EVANSTON — Last month, Forrest Bright, former Evanston resident and Uinta County Sheriff, retired after 44 years in law enforcement, most recently serving as part of the Executive Protection Team for Gov. Mark Gordon and former Gov. Matt Mead.
Due to state restrictions concerning large gatherings and social distancing, the retirement celebration party planned by Gordon has been postponed but will eventually take place when it is safe, Bright said.
Bright, the son of Patricia and the late Charles Bright, was born in Thermopolis. The Bright family moved from Utah to Evanston in October 1965, when Forrest was 10 years old. When he was a senior at Evanston High School, and he won the state wrestling championship in 1974.
“That same year, the Utah state wrestling team invited the EHS team to participate in their competition,” Bright said, “and I won the Utah state freestyle wrestling championship.”
After high school, Bright attended Weber State University in Ogden, Utah, where he received his Associate of Arts in Police Science. In July 1976, then-Evanston Police Chief Mel Wren offered Bright a job with the Evanston Police Department. Bright served as patrol lieutenant with the EPD for 15 years when he decided to run for Uinta County Sheriff.
He won the election and served as Uinta County Sheriff from 1991 until 2006, giving another 15 years of dedicated service to the residents of Uinta County.
“The job of Sheriff was my favorite out of any of my positions in law enforcement,” Bright said. “I had the opportunity to drive around and check with ranchers in the county. As we visited, they would invariably insist I come in for a cup of coffee or to have lunch with them. It was a wonderful experience. The only downside to being sheriff was I had to run for reelection every three years.”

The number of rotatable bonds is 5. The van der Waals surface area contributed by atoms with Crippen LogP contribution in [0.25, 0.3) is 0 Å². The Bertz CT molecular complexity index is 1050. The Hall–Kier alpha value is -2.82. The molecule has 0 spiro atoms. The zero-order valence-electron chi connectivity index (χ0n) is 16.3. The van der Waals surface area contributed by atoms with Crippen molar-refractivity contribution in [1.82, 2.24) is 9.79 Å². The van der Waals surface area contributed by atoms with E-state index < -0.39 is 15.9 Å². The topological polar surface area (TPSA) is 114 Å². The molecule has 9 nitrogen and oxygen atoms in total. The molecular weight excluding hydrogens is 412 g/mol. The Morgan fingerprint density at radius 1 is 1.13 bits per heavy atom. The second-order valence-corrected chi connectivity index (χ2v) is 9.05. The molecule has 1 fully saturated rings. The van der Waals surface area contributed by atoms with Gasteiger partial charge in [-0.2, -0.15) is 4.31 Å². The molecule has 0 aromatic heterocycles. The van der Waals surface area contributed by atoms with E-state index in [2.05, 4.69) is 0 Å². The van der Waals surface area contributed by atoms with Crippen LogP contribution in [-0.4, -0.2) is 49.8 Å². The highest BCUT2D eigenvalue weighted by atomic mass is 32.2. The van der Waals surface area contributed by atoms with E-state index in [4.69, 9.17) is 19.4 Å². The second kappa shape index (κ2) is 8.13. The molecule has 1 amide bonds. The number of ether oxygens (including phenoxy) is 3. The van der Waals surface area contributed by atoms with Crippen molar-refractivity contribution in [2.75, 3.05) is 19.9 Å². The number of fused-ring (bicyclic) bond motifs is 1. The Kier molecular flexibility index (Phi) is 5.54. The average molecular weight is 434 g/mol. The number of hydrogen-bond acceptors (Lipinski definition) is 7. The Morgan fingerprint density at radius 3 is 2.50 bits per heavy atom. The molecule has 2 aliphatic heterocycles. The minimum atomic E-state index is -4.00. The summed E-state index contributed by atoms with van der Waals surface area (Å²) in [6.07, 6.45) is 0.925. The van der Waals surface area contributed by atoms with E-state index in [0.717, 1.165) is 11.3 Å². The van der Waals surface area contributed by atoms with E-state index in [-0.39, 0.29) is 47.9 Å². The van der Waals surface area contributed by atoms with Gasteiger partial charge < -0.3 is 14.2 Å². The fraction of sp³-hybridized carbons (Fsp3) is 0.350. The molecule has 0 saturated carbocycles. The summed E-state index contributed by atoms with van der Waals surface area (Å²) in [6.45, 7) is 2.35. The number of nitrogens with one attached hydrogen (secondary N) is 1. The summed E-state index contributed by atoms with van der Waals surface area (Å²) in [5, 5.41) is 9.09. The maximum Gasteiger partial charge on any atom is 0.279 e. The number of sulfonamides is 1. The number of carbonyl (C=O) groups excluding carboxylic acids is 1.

In March 2006, Bright was approached by then-Wyoming Attorney General Pat Crank, who asked him to move to Cheyenne to become the Director of the Department of Criminal Investigation (DCI). Bright received approval of then-Governor Dave Freudenthal and successive governors continued the approval, ensuring Bright held that position for almost eight years.
When Mead became governor, he asked Bright if he would move to a position on the Executive Protection Team. This meant Bright would rotate between protecting the governor and his family and working on the road as a Wyoming Highway Patrol trooper. The Executive Protection Team is made up eight troopers and a supervising lieutenant.
The governor praised Bright when contacted by the Herald.
"What a great friend and wonderful guy,” Gordon said. “What a fantastic history: sheriff of Uinta County, DCI director and the guy who drove First Lady Gordon all around the state for the Wyoming Hunger Initiative — even if they did stop in Farson for ice cream. It was Forrest who started calling Jennie “Sunshine.” He escorted us to Wyoming Downs last year and while we were talking to folks, he was winning money. Good guy and frugal, we didn’t get any of it!"
Bright and his wife Patty have spent the last seven years living a long-distance relationship. When Forrest and Patty married, her teenage daughter didn’t want to move to Cheyenne, so they agreed to each remain in their own homes and see each other as much as possible. They both enjoy working together in their off time by flipping houses. They do the renovation and remodeling on houses themselves, and then put them on the market.